A roof truss provides support for a roof.
There are a seemingly countless number of types of roof truss styles. In fact, since custom roof trusses can be made as per the needs or desires of a particular homeowner, the possibilities are truly endless. Most homes, however, typically employ one of four main types of roof truss design: high jump, drop rope, scissor, and parallel. Each of these types offers distinct advantages and disadvantages depending on the application.
A high-rise roof truss separates, or lifts, the upper ropes, or upper edges of the truss, from the lower rope. This results in extra space in the eaves which in turn provides enough space for full depth insulation in key areas above the ceiling. This is especially useful for homes that are more likely to suffer from frost. This design also helps create an airtight vapor barrier that reduces the likelihood of condensation forming, helping to eliminate dry rot and mold. The disadvantages of this style are primarily financial due to the requirement for more materials needed to complete the overall final structure.
Dropped rope trusses provide a secondary rope below the bottom rope. This type of roof truss design helps reduce lift and provides extra space for full depth insulation within the exterior walls. It also creates a positive airtight vapor barrier. The disadvantages of this type of roof truss project are also primarily financial. The use of taller nails, more blocking and more siding increases construction costs.
In a scissor roof truss, the bottom rope is made of two pieces that are not parallel to the ground. Instead, the lower chord is defined at angles, similar to the upper chord. The sloping nature of the lower chord allows the interior of the house to have a vaulted or cathedral ceiling. When used in conjunction with a high heel design, a full depth of insulation is also possible. This design also helps eliminate the need for a load-bearing wall in the middle of the structure. The main disadvantage of scissor scissors is that the design allows limited access to install insulation.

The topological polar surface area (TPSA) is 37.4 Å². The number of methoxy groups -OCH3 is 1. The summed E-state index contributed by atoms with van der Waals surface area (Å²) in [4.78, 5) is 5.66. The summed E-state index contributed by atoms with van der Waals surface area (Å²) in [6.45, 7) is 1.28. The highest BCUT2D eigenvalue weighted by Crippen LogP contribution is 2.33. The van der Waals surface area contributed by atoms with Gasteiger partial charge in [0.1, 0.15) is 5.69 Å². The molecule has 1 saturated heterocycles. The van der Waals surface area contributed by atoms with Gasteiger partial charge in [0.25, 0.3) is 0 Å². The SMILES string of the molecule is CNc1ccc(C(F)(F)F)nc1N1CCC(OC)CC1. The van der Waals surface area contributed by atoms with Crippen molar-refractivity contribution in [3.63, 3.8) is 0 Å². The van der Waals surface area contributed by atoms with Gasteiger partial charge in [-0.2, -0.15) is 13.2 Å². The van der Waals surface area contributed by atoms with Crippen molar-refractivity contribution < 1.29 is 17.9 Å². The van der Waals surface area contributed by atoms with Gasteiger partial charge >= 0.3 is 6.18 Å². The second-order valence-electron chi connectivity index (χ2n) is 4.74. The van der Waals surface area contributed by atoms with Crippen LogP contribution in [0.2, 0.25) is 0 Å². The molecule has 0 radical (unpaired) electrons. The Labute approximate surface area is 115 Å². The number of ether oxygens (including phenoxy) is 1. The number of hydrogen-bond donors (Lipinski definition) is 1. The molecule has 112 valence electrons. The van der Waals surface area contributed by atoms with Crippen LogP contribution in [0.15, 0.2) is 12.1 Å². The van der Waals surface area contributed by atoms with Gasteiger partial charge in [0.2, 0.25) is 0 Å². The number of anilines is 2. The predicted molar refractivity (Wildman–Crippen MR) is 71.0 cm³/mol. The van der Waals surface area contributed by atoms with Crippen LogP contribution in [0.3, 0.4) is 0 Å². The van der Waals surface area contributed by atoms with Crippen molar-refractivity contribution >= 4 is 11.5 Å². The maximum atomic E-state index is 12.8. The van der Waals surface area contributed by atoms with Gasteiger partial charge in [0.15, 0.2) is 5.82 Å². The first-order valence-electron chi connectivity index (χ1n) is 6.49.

Parallel Rope Roof Trusses, also known as flat trusses, utilize two cords parallel to each other. Like all roof trusses, these top and bottom strings are joined by an interconnected web of materials. Steel and other metallic materials are often used to help reinforce the structure, especially at joints or knots. The main advantage of the parallel rope roof truss design is that it provides space for easy installation of large amounts of insulation. Disadvantages include increased costs due to the steel clamps required, as well as the added challenge of insulating the additional space between strings.
Within each of these four main categories, there are several styles designed to suit individual situations. The distinguishing factors between the types are the number of boards used for the web and the distance the bottom span can reach. Types include: king post, queen post, Fink, Howe, fan, modified queen post, double Fink, double Howe, hip, scissors, monopitch, curved, dual pitch, gambrel, Polynesian, attic, rope, stub, inverted, nas back, studio, cathedral, inclined plane and flat. While ready-made trusses typically fall into one of these standard types of trusses, custom roof trusses can also be created to meet the specific needs of each.